Only one other application from Thuringia was submitted for the Fonds Darstellende Künste’s research funding. This is why visibility and networking with colleagues through the Artist Lab are a real concern for Happich and Barnikow. The eastern German states are still characterized by significant movement between "flourishing metropolitan areas and rural regions that are bleeding to death," they say. In most cases, the movement is only going in one direction, and collegial exchange is also suffering from the impact of this exodus.

Five people are sitting on chairs and tables in a bright studio room. They all look happily into the camera. © Elena Kaufmann

Barnikow and Happich took their lab on a workshop journey through Thuringia to think about encounters in the opposite direction. After all, what happens when artists return to these regions? How do they encounter a professional independent scene with a porous infrastructure? A society that is characterized by emigration, unemployment, the exhaustion of parents' and grandparents' generations and the rise of the New Right, among other things? What does it mean to make theater in such places? How do artists enter a dialogue with an audience that has been missing from theaters up to now? And how do they deal with the fact that they may never reach some of them?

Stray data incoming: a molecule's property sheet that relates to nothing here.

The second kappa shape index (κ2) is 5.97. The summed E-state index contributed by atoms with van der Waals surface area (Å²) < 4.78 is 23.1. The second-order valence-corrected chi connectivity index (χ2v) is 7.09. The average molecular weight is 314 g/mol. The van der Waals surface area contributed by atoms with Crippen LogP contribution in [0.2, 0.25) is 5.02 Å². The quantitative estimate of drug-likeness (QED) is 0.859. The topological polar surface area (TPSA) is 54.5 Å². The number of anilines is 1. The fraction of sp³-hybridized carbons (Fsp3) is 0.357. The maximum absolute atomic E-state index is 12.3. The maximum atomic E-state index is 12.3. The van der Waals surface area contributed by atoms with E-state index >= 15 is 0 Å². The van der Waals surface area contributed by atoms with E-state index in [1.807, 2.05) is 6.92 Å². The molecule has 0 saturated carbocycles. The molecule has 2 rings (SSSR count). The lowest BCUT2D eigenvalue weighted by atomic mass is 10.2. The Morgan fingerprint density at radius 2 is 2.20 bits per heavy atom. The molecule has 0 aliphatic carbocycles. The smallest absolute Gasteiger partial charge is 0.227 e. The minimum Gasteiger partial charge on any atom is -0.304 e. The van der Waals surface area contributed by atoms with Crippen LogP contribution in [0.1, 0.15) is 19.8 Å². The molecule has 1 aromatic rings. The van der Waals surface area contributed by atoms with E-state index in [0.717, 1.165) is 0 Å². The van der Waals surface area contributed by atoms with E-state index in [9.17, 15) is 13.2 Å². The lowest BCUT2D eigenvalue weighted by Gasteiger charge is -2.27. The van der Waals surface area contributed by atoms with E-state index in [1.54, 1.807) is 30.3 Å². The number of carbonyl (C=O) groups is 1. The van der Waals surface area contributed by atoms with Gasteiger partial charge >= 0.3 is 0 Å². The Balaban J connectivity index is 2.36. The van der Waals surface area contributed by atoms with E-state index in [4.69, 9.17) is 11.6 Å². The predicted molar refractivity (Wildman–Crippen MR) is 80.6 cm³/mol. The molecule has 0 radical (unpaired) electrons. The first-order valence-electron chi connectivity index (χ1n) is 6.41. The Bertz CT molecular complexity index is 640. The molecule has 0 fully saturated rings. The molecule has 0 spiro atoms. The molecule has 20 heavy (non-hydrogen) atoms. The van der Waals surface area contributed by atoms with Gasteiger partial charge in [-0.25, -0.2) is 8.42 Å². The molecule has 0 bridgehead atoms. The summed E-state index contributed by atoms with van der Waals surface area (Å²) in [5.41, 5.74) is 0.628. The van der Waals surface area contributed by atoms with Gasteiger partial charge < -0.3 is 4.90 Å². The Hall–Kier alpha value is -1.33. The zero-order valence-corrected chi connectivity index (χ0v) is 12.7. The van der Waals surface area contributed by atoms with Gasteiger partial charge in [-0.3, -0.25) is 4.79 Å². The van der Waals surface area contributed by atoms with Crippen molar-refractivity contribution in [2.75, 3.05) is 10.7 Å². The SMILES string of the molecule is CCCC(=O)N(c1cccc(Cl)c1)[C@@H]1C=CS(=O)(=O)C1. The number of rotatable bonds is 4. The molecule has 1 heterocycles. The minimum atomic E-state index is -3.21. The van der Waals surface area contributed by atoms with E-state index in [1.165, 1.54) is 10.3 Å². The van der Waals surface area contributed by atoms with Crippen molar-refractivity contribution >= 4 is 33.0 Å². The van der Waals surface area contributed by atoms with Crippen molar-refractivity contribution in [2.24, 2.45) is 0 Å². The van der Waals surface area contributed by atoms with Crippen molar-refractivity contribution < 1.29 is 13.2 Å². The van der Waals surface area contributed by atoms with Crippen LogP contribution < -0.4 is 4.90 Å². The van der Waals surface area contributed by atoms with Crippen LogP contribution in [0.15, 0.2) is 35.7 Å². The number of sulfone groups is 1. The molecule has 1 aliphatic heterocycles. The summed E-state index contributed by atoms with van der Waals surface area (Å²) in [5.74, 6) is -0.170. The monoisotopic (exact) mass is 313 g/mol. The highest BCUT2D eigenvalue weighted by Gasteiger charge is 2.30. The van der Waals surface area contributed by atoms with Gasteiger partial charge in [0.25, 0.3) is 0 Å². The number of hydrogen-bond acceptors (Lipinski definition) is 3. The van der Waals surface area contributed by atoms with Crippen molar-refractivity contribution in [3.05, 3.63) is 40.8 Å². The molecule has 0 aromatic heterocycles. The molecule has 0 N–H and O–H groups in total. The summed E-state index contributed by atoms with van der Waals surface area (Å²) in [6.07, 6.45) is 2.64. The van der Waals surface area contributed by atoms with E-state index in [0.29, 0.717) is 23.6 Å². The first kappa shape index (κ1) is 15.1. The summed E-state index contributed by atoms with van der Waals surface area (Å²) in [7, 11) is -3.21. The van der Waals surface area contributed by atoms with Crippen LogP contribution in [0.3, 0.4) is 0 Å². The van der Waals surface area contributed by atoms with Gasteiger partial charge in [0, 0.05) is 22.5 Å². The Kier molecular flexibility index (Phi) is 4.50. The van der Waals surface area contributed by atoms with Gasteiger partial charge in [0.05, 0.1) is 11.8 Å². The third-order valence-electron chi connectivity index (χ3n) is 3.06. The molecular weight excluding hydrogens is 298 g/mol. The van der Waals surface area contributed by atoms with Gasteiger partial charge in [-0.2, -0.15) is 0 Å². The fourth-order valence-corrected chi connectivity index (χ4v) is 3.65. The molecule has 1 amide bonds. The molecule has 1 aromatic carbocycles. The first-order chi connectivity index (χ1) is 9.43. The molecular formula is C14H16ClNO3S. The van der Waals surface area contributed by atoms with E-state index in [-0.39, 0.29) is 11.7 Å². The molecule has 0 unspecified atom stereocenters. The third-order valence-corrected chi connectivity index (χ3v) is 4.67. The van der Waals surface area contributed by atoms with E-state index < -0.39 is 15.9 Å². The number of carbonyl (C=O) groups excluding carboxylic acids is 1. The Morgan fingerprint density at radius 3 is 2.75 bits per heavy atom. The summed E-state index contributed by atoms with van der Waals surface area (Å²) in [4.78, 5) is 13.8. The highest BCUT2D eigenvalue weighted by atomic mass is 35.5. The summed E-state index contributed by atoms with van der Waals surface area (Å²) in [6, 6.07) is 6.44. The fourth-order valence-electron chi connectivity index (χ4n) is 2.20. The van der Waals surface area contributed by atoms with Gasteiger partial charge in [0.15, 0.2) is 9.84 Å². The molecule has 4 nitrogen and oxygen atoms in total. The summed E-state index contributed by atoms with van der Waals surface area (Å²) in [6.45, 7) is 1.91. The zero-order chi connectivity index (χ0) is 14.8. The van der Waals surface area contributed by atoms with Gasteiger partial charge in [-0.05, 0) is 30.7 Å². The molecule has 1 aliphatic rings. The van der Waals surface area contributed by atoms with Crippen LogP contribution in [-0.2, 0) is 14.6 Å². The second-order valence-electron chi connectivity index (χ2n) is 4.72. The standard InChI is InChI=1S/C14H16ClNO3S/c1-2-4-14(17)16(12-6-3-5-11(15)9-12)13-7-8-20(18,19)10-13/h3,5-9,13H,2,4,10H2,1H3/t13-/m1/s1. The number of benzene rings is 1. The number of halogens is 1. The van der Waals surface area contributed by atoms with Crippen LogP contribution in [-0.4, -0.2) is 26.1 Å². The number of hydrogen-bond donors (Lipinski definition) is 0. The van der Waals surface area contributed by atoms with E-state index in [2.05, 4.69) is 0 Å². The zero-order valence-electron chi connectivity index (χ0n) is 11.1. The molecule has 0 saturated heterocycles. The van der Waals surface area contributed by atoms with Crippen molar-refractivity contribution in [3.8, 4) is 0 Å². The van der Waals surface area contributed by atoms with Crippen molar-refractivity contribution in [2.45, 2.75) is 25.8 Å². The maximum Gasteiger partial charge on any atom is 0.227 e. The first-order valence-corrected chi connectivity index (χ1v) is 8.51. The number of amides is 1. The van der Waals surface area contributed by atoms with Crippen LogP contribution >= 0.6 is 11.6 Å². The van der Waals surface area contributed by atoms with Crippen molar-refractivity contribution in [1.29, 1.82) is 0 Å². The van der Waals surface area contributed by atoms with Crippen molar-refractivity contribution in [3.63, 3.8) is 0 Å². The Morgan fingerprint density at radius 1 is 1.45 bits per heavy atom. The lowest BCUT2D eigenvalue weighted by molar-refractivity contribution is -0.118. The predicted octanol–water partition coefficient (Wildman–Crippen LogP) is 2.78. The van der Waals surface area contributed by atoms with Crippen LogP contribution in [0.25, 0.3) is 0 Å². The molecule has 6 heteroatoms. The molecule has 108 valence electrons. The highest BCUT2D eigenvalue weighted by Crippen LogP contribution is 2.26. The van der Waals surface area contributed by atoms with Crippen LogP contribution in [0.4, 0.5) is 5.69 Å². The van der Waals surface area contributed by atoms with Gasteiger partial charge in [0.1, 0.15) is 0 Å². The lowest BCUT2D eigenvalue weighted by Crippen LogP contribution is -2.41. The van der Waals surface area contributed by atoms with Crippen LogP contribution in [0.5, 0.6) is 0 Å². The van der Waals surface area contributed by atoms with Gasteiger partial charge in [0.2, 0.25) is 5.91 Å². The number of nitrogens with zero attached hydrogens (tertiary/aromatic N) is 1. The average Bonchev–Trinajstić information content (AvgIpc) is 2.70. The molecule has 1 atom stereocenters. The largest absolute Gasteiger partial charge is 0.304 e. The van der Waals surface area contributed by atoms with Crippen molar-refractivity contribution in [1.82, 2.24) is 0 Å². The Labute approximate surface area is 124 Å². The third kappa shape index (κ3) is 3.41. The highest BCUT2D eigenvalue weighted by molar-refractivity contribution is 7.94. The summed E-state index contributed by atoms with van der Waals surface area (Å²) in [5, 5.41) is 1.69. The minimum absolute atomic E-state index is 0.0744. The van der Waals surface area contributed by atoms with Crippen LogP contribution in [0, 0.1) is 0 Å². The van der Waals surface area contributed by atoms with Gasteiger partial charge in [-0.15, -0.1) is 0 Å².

On the day of our Zoom interview, Happich and Barnikow are in Erfurt. Their theater festival has been held there for three years. And from there they can learn a lot about the cultural gaps across the entire region. "There is no production house for the professional independent performing arts, only a few independent theaters and long distances," says Happich. Among other things, they work at Platz der Völkerfreundschaft, try out forms of pop-up curating and team up with social workers. They perform in places such as the parking lot in front of an Aldi supermarket at the Melchendorf Market mall or at the former theater in Erfurt.

"Changing the direction of movement, reversing relationships, that is the co-creative practice of the independent performing arts in Thuringia," says Barnikow. "In recent years, we have realized how important it is to work at the community level." It is an individual understanding of sociability that drives her and Happich. It motivates them to connect with local structures, colleagues, and audiences.